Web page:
With the complete lack of respect demonstrated by Pilot Logic, I was both angry and frustrated at the same time. Angry about their behavior but also worried for Freepascal and Lazarus. It would be devestating if these got entangled in a lawsuit because some guys in Greece decided to use code belonging to Embarcadero, Elevate Software and all the developers who got their code kidnapped and rebranded. It really is a textbook example of how to kill both open source as a concept and international law at the same time.

But the worst part was that a fork of Lazarus was now shipping with Firemonkey code inside it. That is not just illegal in any civilized part of the world, it is disrespectful and had the potential to cause serious damage to Freepascal and Lazarus, who would risk becoming guilty by association. Even if Lazarus and Freepascal is clean and follow the rules (which they do. The maintainers of both compiler and IDE have done a great job keeping things clean), there is no denying that there is a lot of code moving between Lazarus and CodeTyphon. Lazarus could end up using copyrighted code without even being aware that it is stolen to begin with.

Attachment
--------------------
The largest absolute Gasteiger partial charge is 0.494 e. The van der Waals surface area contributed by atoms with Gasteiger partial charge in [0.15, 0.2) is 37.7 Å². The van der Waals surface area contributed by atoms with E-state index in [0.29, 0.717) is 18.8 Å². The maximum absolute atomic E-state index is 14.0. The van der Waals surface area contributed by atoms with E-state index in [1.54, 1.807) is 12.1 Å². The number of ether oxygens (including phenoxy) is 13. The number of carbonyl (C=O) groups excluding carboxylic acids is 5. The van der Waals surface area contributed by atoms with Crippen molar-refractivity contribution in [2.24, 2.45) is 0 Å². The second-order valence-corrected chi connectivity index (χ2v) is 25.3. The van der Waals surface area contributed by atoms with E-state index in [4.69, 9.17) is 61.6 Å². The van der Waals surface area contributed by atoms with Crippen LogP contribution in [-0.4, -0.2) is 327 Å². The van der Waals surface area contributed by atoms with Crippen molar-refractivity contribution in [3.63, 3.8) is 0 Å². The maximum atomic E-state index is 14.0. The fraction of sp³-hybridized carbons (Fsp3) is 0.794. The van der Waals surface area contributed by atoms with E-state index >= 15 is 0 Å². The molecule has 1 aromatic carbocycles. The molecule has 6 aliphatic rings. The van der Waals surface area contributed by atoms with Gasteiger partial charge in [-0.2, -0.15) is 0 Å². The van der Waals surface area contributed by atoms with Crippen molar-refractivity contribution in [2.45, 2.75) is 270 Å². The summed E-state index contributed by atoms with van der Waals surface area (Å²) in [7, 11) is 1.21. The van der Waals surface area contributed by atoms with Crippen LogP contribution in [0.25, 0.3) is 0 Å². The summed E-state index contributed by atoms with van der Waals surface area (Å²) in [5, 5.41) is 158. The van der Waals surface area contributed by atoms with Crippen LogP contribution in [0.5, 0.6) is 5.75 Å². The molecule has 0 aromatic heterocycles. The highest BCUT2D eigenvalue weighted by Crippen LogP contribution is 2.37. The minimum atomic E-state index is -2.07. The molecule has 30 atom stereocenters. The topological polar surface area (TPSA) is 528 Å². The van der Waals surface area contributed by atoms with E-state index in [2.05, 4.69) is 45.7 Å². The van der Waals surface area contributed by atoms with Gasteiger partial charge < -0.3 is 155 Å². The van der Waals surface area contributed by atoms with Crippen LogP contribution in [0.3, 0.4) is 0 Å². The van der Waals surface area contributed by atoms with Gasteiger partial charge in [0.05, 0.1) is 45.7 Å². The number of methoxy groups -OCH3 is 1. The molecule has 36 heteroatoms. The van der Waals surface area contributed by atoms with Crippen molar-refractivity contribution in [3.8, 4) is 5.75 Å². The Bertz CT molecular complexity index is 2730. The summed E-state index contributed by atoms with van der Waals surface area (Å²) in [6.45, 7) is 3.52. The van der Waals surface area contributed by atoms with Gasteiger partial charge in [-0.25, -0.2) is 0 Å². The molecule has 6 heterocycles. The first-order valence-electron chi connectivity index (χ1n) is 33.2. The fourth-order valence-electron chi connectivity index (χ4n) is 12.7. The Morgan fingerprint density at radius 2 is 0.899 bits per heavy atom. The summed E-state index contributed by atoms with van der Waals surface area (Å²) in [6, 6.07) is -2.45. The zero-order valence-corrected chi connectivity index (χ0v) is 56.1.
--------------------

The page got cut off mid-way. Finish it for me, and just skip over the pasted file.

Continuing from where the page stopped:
Lazarus: write once, crash everywhere

Lazarus: write once, crash everywhere (just kidding!)

When I posted the information we had found, I expected the Lazarus and FPC community to be thankful. I know I would be very happy if someone pointed out to me that one of my suppliers was dealing in stolen goods. Because then I could take steps to exclude that code until its origin was clearly identified. I would either implement something similar from scratch, or (drumroll) contact the original author asking for his or her’s permission. Which is what Pirate Logic should have done in the first place!

Instead, they decided to kill the messenger. I was branded a devil (literally) and accused of inciting a “civil war” in the object pascal community. I kid you not, those were the words they used: “a civil war”. So instead of being thankful that we blew the whistle on the dodgy practices over at Pilot Logic and thus helped them avoid a potential showstopper — they turned right around and made us scapegoats. Like it was our fault that these crimes had been committed!